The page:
With the trade deadline looming on July 31st and David Price’s Tampa Bay career coming to an inevitable close at the end of next season (the latest) as he becomes the hottest free agent arm on the market, the MLB All-Star game was supposed to mark the beginning of the Price sweepstakes.

For much of the season, the Rays were battling Boston for the AL East cellar. With Price being tied into arbitration for one more season, the Rays risk losing the “Black Ace” in 2016 and getting nothing more than a deuces sign in return, so with the Rays apparently in a rebuild mode, most baseball minds assumed he’d be traded by now to a team on the cusp of a championship or in need of a playoff-proven ace.

The Rays have made it clear that their financial structure won’t accommodate what the former Cy Young and 20-game winner will command on the free agent market next summer. Adding a "Black Ace" like Price to any rotation is a game-changer and there should be a line of suitors longer than I-85, but if you’re the Rays, you don’t just give away  top flight, shutdown MLB arms. That’s why Tampa’s been very stubborn – greedy even – with possible trade scenarios.

In addition, after spending the first couple months of the year buried in the depths of the league standings with scrub squads like the Windy City Whimperers (Chicago Cubs) and Arizona Diamondbacks, the Rays’ recent surge has them just 4.5 games out of the last AL wild-card spot and 7.5 games behind the first-place Orioles in a wide open American League East division.

After sporting one of the league’s worst records through June, the Rays are 15-5 in July, which is red-hot by MLB standards. ESPN’s Tim Kurkjian says the recent turn of events has given Tampa a “change of heart” and they won’t deal Price by the trade deadline.

He feels that unless something completely changes and the Rays fall apart, it’s hard to imagine them reverting back to a selling mentality. Expect them to keep this team intact for the most part, and make a real run at a division.

"I don't know where I'd go," Price told the Tampa Bay Times during the MLB All-Star break. "Nobody wants to give up what the Rays want… injuries could happen, something like that and somebody might eventually just do it. But I don't see the Rays caving in, I really don't. …They want something big. They want the James Shields-Will Myers trade again."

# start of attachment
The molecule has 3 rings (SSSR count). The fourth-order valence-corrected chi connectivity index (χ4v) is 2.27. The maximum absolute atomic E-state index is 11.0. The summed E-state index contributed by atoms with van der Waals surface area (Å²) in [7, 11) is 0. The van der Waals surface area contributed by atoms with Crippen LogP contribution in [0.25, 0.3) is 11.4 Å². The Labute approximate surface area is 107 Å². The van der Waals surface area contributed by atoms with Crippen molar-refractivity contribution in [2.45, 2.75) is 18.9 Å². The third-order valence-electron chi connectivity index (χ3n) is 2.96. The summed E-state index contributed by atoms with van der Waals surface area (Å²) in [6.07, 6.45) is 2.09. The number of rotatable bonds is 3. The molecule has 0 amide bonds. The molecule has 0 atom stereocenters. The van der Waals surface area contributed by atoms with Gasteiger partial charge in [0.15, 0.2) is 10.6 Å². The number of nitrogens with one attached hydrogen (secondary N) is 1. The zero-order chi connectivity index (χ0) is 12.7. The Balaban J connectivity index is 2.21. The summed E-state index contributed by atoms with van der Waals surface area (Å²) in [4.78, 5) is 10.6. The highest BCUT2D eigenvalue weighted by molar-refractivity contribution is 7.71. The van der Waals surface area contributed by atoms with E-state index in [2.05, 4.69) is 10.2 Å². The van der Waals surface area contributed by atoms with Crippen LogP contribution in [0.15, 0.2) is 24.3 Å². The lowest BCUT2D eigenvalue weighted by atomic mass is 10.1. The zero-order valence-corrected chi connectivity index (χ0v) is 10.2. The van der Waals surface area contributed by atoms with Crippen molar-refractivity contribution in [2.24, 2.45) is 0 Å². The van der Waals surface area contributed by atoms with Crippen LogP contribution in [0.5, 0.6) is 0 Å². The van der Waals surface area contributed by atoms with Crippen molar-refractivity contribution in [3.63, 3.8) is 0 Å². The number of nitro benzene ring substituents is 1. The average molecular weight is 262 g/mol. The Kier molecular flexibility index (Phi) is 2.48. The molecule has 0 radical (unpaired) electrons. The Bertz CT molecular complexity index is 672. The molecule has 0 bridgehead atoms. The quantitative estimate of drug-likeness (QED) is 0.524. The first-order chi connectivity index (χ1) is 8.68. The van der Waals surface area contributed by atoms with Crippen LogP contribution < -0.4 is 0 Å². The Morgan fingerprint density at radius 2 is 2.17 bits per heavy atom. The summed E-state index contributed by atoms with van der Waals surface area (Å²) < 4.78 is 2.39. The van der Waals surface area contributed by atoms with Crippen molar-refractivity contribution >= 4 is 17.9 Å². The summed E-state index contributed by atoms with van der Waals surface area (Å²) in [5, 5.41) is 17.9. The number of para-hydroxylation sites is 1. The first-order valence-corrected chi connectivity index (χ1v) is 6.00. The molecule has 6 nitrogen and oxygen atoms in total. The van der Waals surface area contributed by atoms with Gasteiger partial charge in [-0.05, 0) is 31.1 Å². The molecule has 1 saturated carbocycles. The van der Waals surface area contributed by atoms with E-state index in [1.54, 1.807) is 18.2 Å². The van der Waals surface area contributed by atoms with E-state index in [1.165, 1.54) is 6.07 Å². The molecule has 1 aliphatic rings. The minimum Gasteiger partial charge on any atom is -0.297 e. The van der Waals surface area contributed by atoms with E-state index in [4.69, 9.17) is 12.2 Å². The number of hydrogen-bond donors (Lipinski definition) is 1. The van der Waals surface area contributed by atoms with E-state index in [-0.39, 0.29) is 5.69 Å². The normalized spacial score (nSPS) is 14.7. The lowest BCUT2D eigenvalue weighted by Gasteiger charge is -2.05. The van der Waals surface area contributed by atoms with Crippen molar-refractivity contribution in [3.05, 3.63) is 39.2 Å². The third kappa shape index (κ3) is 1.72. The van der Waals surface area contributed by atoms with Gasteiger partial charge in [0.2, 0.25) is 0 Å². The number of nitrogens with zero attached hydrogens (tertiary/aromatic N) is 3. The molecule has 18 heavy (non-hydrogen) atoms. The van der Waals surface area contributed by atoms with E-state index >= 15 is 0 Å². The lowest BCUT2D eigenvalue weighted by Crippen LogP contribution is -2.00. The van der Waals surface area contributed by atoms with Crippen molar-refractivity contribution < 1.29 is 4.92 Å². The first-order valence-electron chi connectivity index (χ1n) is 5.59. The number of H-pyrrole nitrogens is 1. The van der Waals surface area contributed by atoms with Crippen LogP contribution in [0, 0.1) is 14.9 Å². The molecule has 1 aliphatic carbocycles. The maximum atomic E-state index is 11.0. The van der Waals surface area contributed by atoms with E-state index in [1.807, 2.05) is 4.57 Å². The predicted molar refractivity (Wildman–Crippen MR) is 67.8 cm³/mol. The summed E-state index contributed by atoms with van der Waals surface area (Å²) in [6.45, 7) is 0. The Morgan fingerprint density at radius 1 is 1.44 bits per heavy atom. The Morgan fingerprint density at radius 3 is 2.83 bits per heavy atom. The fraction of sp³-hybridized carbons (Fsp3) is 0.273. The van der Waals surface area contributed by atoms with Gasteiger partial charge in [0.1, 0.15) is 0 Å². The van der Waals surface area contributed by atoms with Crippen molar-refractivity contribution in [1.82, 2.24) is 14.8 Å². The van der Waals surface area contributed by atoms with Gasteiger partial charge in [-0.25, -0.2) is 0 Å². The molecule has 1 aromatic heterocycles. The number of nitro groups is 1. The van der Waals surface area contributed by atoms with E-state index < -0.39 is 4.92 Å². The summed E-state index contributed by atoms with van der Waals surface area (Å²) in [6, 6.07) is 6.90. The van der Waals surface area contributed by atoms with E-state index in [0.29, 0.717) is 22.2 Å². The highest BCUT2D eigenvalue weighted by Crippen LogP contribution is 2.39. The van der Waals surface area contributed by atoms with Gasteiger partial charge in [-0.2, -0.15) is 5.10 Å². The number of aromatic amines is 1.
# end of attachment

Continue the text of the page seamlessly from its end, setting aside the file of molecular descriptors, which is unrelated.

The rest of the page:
Price’s 1-year/$14 million deal is well below his open market value, but it's still a historic one-year deal for the Rays’ frugal franchise. He is expected to command a contract in the $200 million neighborhood in free agency. A contract of that magnitude directly conflicts with Tampa’s success model, which is based on reserved contracts, youth movements and a savvy front office that can heist studs like 2013 AL Rookie of the Year Wil Meyers and African-American hurler Chris Archer (Cubs deal 2011).

Past rumors have had the four-time All-Star going to the Yankees and the Reds and a laundry list of other teams. With another season to decide, Tampa is in the driver’s seat right now. However, the longer it takes them to trade Price, the more leverage they lose with teams who know that the clock is ticking. Price himself mentioned the lowly Chicago Cubs, saying “Chicago would be hands down the coolest city to win a championship" because of the Cubs' extended title drought.”

That’s Price. He doesn’t need the bright lights and big city of the Yankees. He’d rather not have the hot magnifying glass on his ass every five days. He’s gotten used to being able to mess up in Tampa and not get driven out of town before he has the opportunity to show his greatness. Plus, he’s had killer success with the Rays. If it was up to him, he’d probably stay in Tampa and continue to go head up against the leagues major market goliaths and flagship MLB franchises like The O’s, Yanks and Red Sox as he did last season. Price battled injuries and helped Tampa Bay go 51-35 from the beginning of July to the close of the season to make the playoffs. That record was started by a very similar stretch during the month of July in which they had an eight-game winning streak.

With Rays skipper Joe Maddon experiencing flashbacks and smelling AL East blood, the likelihood of giving up a guy who is 11-7 and leading the AL in games started (22), innings pitched (163.2) and K’s (183) is diminishing by the day. It would take a heist of a package to pry Price from Tampa’s grips. Some teams might have missed their shot by not coming strong enough before. Trades of this nature are complex and strategy plays a huge role in getting the best deal.

For now, Tampa has Price and still holds the advantage. While other AL East opponents struggle to patch together a formidable staff that can withstand the dog days of a 162-game schedule, the Rays boast a rotation that includes Price, Chris Archer and Alex Cobb and we know how baseball rolls – the proof is in the pitching.

Price is once again the wild card piece in a chess match between the Tampa Bay Rays and the rest of the league. Their unwillingness to trade him doesn’t do anything but increase his value and speak volumes to the 28-year-old’s worth as one of MLB’s top slingers. It also keeps small-market marvel Tampa in contention for a second-consecutive, historical comeback in the AL East.